Biblical Insights for the Person Dreading Christmas This Year


Dear Anyone Struggling With Family This Holiday Season,

'Tis the season for ... difficult family dynamics. I was pretty intrigued to see how my last podcast and devotional about Christmas chaos so widely resonated.

My "Christmas survival guide" offered some biblical insights on dealing with tough family members and related problems. So, I want to follow up on that. Listen below:

Let's start by acknowledging some simple truths:

  • Family is amazing, but some dynamics can be difficult to navigate.
  • Some families simply don't have joy at their center.
  • Some people lament/dread the holidays due to their difficult family dynamics.
  • The holidays sometimes up the ante on/highlight our family problems.
  • Christians aren't immune to the above issues.

As I stated in my last devotional, we all have a responsibility to contain our role in the familial chaos if and when it rages. Simply stated: our words (and actions) matter. As we march toward Christmas Day, let's remember a few important points:

  • We don't always need to have the last word.
  • It's OK to simply let our loved ones be wrong and silently walk away.
  • Two wrongs aren't ever going to make a right.
  • What we say in anger will typically come back to haunt us.
  • God calls us to be better, regardless of what the other person is saying or doing.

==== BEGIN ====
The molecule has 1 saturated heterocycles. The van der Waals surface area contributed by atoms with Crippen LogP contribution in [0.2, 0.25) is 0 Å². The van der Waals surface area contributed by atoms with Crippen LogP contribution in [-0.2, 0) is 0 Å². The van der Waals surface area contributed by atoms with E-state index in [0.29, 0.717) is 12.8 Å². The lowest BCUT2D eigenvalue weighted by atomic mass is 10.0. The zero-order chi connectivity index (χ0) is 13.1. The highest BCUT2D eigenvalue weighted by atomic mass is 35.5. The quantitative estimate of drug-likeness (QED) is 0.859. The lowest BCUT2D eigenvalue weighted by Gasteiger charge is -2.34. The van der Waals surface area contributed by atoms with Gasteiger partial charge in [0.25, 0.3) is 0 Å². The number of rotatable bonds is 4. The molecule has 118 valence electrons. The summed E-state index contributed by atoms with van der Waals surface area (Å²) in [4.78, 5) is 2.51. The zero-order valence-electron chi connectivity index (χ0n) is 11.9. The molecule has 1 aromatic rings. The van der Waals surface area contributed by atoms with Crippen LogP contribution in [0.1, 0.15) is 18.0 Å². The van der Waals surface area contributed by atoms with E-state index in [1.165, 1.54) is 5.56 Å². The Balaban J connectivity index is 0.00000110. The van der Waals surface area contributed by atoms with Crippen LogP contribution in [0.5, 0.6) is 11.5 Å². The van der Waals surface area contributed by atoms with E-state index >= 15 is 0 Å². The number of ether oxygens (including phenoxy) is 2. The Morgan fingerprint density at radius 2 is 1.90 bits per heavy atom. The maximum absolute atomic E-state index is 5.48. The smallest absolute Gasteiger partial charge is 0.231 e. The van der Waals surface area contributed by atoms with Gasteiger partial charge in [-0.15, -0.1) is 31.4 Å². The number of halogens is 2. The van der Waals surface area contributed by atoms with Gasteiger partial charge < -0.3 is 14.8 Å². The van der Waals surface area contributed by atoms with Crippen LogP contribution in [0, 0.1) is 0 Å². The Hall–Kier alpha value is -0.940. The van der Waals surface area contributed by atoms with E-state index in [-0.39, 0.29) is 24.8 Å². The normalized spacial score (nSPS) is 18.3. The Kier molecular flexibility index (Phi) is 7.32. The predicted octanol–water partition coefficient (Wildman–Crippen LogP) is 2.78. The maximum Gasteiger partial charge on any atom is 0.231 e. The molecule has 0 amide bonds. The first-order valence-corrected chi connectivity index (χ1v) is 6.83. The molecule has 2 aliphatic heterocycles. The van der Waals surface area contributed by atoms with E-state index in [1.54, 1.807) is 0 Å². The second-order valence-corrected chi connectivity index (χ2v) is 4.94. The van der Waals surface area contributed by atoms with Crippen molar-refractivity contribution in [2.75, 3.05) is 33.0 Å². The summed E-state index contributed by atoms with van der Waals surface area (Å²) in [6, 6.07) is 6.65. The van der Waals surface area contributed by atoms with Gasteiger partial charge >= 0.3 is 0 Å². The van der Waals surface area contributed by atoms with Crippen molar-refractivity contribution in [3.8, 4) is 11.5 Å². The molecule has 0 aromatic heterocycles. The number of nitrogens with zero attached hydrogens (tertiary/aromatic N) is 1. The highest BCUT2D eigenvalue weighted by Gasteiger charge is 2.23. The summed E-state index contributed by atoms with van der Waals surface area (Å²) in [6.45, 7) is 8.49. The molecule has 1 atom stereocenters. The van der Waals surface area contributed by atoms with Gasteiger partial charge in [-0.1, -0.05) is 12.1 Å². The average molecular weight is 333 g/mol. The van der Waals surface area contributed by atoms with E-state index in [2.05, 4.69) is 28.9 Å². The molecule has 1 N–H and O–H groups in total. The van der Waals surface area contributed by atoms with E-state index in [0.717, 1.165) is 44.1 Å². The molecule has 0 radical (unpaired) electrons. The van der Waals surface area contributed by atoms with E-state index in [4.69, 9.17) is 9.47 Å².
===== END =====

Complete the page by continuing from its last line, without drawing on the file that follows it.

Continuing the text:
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Proverbs 26:4 (NIV) offers some pretty powerful holiday advice for those of us who struggle: "Do not answer a fool according to his folly, or you yourself will be just like him." Full disclosure: I've been a fool before when I've violated this verse. Have you?

More disclosure: I've been a fool on more than one occasion.

So many of us keep fighting the same fight rather than choosing love or simply avoiding the conflict all together, yet Proverbs 26:11 (MEV) also has a pretty pointed reminder: "As a dog returns to its vomit, so a fool returns to his folly."

Perhaps it's time to stop repeating the same bad decisions.

At the end of the day, we are responsible for our own words and actions. Proverbs 26:20 is pretty convicting too, as it proclaims: "Where there is no wood, the fire goes out; so where there is no talebearer, the strife ceases." We hold the power to stop the chaos, or to avoid it altogether.

If you're looking for more on this topic, I'd encourage you to listen to and read" "The 3 Verses That Will Help You Survive Chaos (and Drama) This Christmas Season." Let's be better.

Billy Hallowell is a journalist, author and the director of communications and content for He's also the former senior editor at and the former faith and culture editor at TheBlaze.

This article originally appeared at

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